Wage Rigidity in a Competitive Incomplete Contract Market
Posted: 19 Jan 1999
Do employers and workers underbid prevailing wages if there is unemployment? Do employers take advantage of workers' underbidding by lowering wages? We hypothesize that under conditions of incomplete labor contracts, wage levels may positively affect workers' propensity to cooperate. This, in turn, may prevent firms from underbidding or accepting the underbidding of workers. Experimental double auctions conducted for the purpose of examining these hypotheses yield the following results: (i) Workers' underbidding is very frequent, but employers refuse to accept workers' low wage offers in markets with incomplete labor contracts. However, in the presence of complete labor contracts, employers accept and actively enforce wages close to the competitive level. (ii) Workers' effort is positively related to the wage level. Therefore, wage cutting is costly for the employer if workers have discretion over their effort level. This holds true even in the presence of explicit performance incentives.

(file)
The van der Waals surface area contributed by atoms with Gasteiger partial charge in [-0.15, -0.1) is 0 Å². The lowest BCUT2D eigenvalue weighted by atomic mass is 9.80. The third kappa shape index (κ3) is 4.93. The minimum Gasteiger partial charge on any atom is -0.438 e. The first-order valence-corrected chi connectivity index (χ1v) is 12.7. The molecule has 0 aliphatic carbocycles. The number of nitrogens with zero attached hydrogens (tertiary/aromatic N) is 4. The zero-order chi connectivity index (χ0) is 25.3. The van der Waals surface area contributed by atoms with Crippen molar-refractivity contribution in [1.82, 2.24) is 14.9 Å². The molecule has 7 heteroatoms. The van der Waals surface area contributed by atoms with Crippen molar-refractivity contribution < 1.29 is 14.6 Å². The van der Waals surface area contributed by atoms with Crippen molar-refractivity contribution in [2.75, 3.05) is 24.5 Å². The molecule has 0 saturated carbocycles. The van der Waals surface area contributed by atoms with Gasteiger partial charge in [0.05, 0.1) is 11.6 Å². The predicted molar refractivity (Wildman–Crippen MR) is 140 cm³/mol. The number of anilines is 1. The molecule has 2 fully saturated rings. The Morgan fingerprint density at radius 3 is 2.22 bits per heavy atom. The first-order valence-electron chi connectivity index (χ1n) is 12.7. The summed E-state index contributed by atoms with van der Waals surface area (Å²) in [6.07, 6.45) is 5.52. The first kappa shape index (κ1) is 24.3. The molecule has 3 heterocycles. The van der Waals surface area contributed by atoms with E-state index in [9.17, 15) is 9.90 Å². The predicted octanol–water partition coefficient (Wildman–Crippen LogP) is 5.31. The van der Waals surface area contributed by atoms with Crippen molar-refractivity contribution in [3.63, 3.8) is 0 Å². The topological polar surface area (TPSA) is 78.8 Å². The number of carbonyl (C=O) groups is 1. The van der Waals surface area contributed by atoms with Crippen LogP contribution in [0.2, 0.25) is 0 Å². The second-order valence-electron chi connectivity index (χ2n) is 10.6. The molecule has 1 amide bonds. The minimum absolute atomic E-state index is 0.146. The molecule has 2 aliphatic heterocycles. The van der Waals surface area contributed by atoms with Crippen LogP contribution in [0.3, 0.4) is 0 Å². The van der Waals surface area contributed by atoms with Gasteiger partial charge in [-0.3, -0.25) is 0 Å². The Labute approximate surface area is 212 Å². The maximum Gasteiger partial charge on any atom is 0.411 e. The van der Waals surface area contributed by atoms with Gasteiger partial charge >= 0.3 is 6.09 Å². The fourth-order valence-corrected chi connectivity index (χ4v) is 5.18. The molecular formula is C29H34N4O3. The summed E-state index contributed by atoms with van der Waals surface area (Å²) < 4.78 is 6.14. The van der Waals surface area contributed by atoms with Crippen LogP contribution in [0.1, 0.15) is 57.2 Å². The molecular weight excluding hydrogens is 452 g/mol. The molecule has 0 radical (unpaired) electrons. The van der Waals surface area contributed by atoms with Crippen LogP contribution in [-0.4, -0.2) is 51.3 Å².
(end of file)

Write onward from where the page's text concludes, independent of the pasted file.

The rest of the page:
JEL Classification: C99, J31
Suggested Citation: Suggested Citation